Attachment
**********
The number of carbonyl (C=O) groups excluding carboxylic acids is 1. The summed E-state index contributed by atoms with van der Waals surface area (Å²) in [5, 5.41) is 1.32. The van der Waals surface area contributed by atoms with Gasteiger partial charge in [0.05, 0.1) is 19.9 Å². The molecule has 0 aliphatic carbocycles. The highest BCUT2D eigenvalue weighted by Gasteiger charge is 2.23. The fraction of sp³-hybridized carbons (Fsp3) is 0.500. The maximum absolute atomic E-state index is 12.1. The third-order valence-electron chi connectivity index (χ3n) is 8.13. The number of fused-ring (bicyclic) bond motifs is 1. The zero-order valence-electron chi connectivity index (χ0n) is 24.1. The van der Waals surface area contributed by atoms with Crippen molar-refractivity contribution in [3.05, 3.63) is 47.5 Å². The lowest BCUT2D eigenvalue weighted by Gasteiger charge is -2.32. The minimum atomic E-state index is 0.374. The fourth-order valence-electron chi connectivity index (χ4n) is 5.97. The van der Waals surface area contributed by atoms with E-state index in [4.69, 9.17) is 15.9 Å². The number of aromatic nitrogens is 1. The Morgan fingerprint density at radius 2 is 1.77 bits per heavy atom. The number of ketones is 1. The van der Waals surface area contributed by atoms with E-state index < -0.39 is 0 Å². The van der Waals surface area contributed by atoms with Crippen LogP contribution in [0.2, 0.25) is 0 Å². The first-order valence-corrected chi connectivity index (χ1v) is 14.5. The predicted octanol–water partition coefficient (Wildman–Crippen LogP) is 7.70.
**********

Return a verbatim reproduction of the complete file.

The number of carbonyl (C=O) groups excluding carboxylic acids is 1. The summed E-state index contributed by atoms with van der Waals surface area (Å²) in [5, 5.41) is 1.32. The van der Waals surface area contributed by atoms with Gasteiger partial charge in [0.05, 0.1) is 19.9 Å². The molecule has 0 aliphatic carbocycles. The highest BCUT2D eigenvalue weighted by Gasteiger charge is 2.23. The fraction of sp³-hybridized carbons (Fsp3) is 0.500. The maximum absolute atomic E-state index is 12.1. The third-order valence-electron chi connectivity index (χ3n) is 8.13. The number of fused-ring (bicyclic) bond motifs is 1. The zero-order valence-electron chi connectivity index (χ0n) is 24.1. The van der Waals surface area contributed by atoms with Crippen molar-refractivity contribution in [3.05, 3.63) is 47.5 Å². The lowest BCUT2D eigenvalue weighted by Gasteiger charge is -2.32. The minimum atomic E-state index is 0.374. The fourth-order valence-electron chi connectivity index (χ4n) is 5.97. The van der Waals surface area contributed by atoms with E-state index in [4.69, 9.17) is 15.9 Å². The number of aromatic nitrogens is 1. The Morgan fingerprint density at radius 2 is 1.77 bits per heavy atom. The number of ketones is 1. The van der Waals surface area contributed by atoms with E-state index < -0.39 is 0 Å². The van der Waals surface area contributed by atoms with Crippen LogP contribution in [0.2, 0.25) is 0 Å². The first-order valence-corrected chi connectivity index (χ1v) is 14.5. The predicted octanol–water partition coefficient (Wildman–Crippen LogP) is 7.70.